The Federal Trade Commission requires disclosure and truthfulness in all social media outreach. It’s your responsibility to monitor the conversation around your brand or business and correct misstatements. Andy stated that it’s essential to have social media policies and training programs. He also cautioned that while bloggers are not your employees, you need to make a good faith effort to make certain they disclose. If the blogger or agency you hire is found to be unethical, the FTC will find you responsible.

Andy’s advice for handling bloggers is simple: never pay bloggers and insist on real disclosure. Paying bloggers changes the game from word-of-mouth to advertising, and readers will learn to distrust you. As for disclosure, make sure the bloggers are up front and clear with their statements, not burying them on their “About Me” page.

The “10 magic words” in disclosure are: “I work for X, and this is my personal opinion.” Disclosure statements need to clearly show who the blogger is, whether they were paid, and whether they’re offering an honest opinion based on a real experience. It’s then up to the reader to decide what the disclosure means to them.

The Social Media Business Council has a Disclosure Best Practices Toolkit that’s available for anyone download and use as a basis for their own social media efforts.

Coordinated Social Communications at Johnson & Johnson

Marc Monseau, of Corporate Communications at Johnson & Johnson, talked about how his corporation is taking advantage of the opportunities in social media, creating relationships, and learning more about their audience and how to best support them.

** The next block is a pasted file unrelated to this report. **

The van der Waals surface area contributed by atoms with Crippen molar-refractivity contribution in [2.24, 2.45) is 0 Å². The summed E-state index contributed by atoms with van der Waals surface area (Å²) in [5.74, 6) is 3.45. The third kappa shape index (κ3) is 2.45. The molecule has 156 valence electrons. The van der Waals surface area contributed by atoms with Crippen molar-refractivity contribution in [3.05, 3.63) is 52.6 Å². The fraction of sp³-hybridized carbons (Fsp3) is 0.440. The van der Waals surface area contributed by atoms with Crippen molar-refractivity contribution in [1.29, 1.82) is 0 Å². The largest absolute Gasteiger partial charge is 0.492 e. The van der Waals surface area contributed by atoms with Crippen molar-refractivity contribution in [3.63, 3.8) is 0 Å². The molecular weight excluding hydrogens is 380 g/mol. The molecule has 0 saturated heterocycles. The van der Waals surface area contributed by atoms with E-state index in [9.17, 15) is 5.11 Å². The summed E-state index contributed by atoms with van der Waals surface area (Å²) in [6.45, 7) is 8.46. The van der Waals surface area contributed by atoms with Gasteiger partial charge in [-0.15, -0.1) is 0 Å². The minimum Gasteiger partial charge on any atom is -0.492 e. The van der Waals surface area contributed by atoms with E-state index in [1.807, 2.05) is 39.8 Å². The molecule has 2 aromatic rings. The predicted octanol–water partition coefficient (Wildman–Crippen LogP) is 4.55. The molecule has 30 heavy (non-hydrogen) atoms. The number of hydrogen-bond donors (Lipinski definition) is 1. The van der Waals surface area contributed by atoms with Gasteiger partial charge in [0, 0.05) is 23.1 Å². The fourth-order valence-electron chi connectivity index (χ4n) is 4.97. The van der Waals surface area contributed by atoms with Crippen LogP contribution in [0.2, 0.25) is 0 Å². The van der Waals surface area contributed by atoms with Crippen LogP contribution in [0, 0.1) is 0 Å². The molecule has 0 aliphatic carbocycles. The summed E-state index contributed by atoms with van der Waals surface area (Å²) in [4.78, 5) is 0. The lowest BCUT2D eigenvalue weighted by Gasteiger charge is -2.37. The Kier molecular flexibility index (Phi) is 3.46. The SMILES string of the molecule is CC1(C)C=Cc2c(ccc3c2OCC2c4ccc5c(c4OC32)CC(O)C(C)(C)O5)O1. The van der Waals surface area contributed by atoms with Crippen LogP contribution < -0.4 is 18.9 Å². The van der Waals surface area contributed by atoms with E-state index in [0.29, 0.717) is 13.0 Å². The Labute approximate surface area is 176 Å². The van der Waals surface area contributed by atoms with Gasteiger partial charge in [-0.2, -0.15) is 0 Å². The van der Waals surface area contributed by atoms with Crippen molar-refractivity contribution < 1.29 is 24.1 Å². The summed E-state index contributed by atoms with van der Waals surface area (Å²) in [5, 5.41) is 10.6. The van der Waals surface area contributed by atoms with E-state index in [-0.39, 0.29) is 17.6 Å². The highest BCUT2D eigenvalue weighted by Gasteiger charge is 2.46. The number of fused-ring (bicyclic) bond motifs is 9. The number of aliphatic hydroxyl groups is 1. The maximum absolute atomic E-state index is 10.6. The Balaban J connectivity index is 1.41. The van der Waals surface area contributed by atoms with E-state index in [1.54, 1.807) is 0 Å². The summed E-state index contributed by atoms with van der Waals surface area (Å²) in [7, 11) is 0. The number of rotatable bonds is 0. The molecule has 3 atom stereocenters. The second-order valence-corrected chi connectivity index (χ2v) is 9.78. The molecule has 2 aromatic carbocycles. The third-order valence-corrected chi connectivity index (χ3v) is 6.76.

Starting first with a blog describing the history the company, Johnson & Johnson’s social media footprint has expanded over the past four years to include a corporate blog, YouTube channel, Facebook page, and four Twitter accounts. Each channel allows them to connect with key online stakeholders talking about health care and offer their own thoughts on health care topics.

Both their corporate blog and YouTube channel have healthy discussions. Marc described how they’ve become pathways into Johnson & Johnson for users to provide feedback on the topics presented and as a way to generate community discussions.

Marc explained how each of their channels operates in concert with each other. His staff has regular editorial meetings to discuss how to best engage their audiences. They then select the appropriate channel based on the nature of the message and where their audience is located, and decide which bloggers and influencers to interact with. By being open, responsive, and timely, Johnson & Johnson has been able to turn the tide in online conversations.

Johnson & Johnson has separate social media policies for their employees, based on whether the activities are external or integral to the organization. These policies give departments pathways to create their own initiatives.